Committee aims to establish the progress already made in phasing out petrol and diesel cars
Environment and Climate Change Committee launches inquiry into transition to electric cars
The House of Lords’ Environment and Climate Change Committee has launched an inquiry into how the UK government will achieve its plan to decarbonise cars and vans over the next 12 years.
It aims to establish the main barriers to reducing private transport emissions, as well as to understand the costs and potential benefits associated with the 2030 moratorium on sales of new petrol and diesel cars and vans in the UK.
Moreover, it seeks to determine what progress has already been made on the road to 2030 and then to 2035, when sales of new hybrid cars will also be banned.
“The rubber is now hitting the road, as we can’t get to net-zero without individuals making changes to our lives, how we travel and what we buy,” said committee chair Baroness Kate Parminter.
“Using EVs for passenger transport will be a part of that, and the government has committed to ending the sale of new petrol and diesel cars and vans by 2030.”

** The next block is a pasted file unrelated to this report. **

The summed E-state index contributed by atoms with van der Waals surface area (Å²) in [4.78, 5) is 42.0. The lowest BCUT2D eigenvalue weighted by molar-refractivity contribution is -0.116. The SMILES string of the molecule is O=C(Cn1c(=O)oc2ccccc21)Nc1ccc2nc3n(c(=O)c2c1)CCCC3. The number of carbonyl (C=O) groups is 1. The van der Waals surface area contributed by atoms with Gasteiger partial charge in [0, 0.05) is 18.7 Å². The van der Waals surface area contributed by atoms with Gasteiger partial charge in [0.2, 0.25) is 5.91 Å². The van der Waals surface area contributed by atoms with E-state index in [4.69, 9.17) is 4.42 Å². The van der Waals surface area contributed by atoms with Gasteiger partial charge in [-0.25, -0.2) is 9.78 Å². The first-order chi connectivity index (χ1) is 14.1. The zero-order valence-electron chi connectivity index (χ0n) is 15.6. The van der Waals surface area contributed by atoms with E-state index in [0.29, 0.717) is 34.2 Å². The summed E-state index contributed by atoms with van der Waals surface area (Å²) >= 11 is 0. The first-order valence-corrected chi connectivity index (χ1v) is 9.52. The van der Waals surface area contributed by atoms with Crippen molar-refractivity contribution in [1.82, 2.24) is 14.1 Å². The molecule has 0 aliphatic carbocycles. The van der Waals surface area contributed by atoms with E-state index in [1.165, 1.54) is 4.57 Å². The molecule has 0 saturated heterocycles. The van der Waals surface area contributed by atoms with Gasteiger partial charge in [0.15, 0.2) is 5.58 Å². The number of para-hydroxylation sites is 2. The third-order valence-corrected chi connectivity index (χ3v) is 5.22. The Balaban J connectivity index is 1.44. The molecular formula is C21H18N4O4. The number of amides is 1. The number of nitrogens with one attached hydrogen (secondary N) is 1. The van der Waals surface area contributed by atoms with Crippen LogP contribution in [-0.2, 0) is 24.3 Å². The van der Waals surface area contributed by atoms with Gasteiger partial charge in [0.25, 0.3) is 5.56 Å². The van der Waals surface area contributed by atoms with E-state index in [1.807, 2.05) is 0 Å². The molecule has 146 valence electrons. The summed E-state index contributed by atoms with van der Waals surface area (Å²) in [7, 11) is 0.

The committee has invited the public to submit evidence concerning the government’s approach to the 2030 and 2035 dates; the EV market and buying an EV; the user experience; end-of-life disposal of EVs; national and regional infrastructural issues; and international views.
Among the questions included in the call for evidence (the full list of which can be read here) are queries on whether the 2030 and 2035 dates are realistic and achievable, as well as whether they’re incentivising the development of an EV market.
These dates have come to the forefront of the public consciousness in recent months, with the phase-out facing scrutiny from various high-profile newspapers and, more recently, business secretary Kemi Badenoch.
According to a report from Politico, Badenoch is aiming to convince cabinet ministers to relax the incoming zero emission vehicle mandate – which will require that 22% of all new vehicle sales be EVs from 2024 and ramp up that proportion annually thereafter – be relaxed to protect the UK’s waning automotive industry.
The committee’s call for evidence will close on Friday 15 September.